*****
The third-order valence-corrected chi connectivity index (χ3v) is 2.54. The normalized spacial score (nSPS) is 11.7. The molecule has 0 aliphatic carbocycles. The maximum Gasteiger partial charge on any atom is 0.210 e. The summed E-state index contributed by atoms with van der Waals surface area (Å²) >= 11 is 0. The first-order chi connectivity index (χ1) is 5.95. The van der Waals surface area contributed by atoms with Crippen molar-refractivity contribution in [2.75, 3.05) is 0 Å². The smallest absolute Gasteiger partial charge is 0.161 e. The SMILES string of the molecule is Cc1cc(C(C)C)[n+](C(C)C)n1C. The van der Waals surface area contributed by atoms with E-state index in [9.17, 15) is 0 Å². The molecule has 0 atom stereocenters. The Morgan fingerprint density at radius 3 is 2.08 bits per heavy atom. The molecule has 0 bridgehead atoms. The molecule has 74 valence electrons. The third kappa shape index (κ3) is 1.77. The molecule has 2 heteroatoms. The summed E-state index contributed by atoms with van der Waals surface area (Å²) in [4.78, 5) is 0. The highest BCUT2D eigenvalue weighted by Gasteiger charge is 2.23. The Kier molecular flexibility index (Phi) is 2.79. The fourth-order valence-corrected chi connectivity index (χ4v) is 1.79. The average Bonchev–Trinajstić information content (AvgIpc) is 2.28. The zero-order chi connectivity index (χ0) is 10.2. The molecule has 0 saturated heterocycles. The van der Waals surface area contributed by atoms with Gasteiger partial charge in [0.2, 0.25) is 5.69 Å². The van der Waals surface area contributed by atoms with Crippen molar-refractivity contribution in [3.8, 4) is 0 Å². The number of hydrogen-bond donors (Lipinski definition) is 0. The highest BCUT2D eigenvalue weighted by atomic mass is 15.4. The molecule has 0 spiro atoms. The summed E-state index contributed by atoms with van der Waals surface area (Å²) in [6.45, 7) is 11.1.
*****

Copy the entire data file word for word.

The third-order valence-corrected chi connectivity index (χ3v) is 2.54. The normalized spacial score (nSPS) is 11.7. The molecule has 0 aliphatic carbocycles. The maximum Gasteiger partial charge on any atom is 0.210 e. The summed E-state index contributed by atoms with van der Waals surface area (Å²) >= 11 is 0. The first-order chi connectivity index (χ1) is 5.95. The van der Waals surface area contributed by atoms with Crippen molar-refractivity contribution in [2.75, 3.05) is 0 Å². The smallest absolute Gasteiger partial charge is 0.161 e. The SMILES string of the molecule is Cc1cc(C(C)C)[n+](C(C)C)n1C. The van der Waals surface area contributed by atoms with E-state index in [9.17, 15) is 0 Å². The molecule has 0 atom stereocenters. The Morgan fingerprint density at radius 3 is 2.08 bits per heavy atom. The molecule has 0 bridgehead atoms. The molecule has 74 valence electrons. The third kappa shape index (κ3) is 1.77. The molecule has 2 heteroatoms. The summed E-state index contributed by atoms with van der Waals surface area (Å²) in [4.78, 5) is 0. The highest BCUT2D eigenvalue weighted by Gasteiger charge is 2.23. The Kier molecular flexibility index (Phi) is 2.79. The fourth-order valence-corrected chi connectivity index (χ4v) is 1.79. The average Bonchev–Trinajstić information content (AvgIpc) is 2.28. The zero-order chi connectivity index (χ0) is 10.2. The molecule has 0 saturated heterocycles. The van der Waals surface area contributed by atoms with Gasteiger partial charge in [0.2, 0.25) is 5.69 Å². The van der Waals surface area contributed by atoms with Crippen molar-refractivity contribution in [3.8, 4) is 0 Å². The number of hydrogen-bond donors (Lipinski definition) is 0. The highest BCUT2D eigenvalue weighted by atomic mass is 15.4. The molecule has 0 spiro atoms. The summed E-state index contributed by atoms with van der Waals surface area (Å²) in [6.45, 7) is 11.1.